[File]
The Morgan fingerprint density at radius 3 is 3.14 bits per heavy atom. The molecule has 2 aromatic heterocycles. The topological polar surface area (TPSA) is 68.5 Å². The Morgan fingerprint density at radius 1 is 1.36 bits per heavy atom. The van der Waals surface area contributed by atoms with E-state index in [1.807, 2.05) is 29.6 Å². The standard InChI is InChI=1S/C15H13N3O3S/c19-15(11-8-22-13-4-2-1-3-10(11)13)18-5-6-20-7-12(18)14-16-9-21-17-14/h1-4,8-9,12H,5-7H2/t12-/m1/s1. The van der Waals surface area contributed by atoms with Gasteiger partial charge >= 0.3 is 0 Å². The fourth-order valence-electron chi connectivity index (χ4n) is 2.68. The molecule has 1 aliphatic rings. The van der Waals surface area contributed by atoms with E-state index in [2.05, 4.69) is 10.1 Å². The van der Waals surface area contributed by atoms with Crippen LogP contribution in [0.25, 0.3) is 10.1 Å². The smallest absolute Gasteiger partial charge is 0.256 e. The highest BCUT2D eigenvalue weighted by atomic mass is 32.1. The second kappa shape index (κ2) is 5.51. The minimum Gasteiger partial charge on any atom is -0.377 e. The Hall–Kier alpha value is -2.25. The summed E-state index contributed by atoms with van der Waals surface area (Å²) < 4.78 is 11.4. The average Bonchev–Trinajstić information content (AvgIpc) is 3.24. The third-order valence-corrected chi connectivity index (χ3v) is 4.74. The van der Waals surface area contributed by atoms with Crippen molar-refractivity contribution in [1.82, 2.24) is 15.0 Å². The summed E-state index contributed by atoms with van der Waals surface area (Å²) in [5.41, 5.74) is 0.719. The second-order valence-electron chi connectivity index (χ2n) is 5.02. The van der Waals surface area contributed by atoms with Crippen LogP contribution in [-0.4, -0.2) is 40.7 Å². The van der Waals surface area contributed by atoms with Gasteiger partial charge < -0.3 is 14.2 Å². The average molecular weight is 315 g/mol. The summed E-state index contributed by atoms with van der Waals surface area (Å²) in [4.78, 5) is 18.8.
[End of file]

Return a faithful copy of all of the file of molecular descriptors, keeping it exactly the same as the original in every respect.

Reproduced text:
The Morgan fingerprint density at radius 3 is 3.14 bits per heavy atom. The molecule has 2 aromatic heterocycles. The topological polar surface area (TPSA) is 68.5 Å². The Morgan fingerprint density at radius 1 is 1.36 bits per heavy atom. The van der Waals surface area contributed by atoms with E-state index in [1.807, 2.05) is 29.6 Å². The standard InChI is InChI=1S/C15H13N3O3S/c19-15(11-8-22-13-4-2-1-3-10(11)13)18-5-6-20-7-12(18)14-16-9-21-17-14/h1-4,8-9,12H,5-7H2/t12-/m1/s1. The van der Waals surface area contributed by atoms with Gasteiger partial charge >= 0.3 is 0 Å². The fourth-order valence-electron chi connectivity index (χ4n) is 2.68. The molecule has 1 aliphatic rings. The van der Waals surface area contributed by atoms with E-state index in [2.05, 4.69) is 10.1 Å². The van der Waals surface area contributed by atoms with Crippen LogP contribution in [0.25, 0.3) is 10.1 Å². The smallest absolute Gasteiger partial charge is 0.256 e. The highest BCUT2D eigenvalue weighted by atomic mass is 32.1. The second kappa shape index (κ2) is 5.51. The minimum Gasteiger partial charge on any atom is -0.377 e. The Hall–Kier alpha value is -2.25. The summed E-state index contributed by atoms with van der Waals surface area (Å²) < 4.78 is 11.4. The average Bonchev–Trinajstić information content (AvgIpc) is 3.24. The third-order valence-corrected chi connectivity index (χ3v) is 4.74. The van der Waals surface area contributed by atoms with Crippen molar-refractivity contribution in [1.82, 2.24) is 15.0 Å². The summed E-state index contributed by atoms with van der Waals surface area (Å²) in [5.41, 5.74) is 0.719. The second-order valence-electron chi connectivity index (χ2n) is 5.02. The van der Waals surface area contributed by atoms with Crippen LogP contribution in [-0.4, -0.2) is 40.7 Å². The van der Waals surface area contributed by atoms with Gasteiger partial charge < -0.3 is 14.2 Å². The average molecular weight is 315 g/mol. The summed E-state index contributed by atoms with van der Waals surface area (Å²) in [4.78, 5) is 18.8.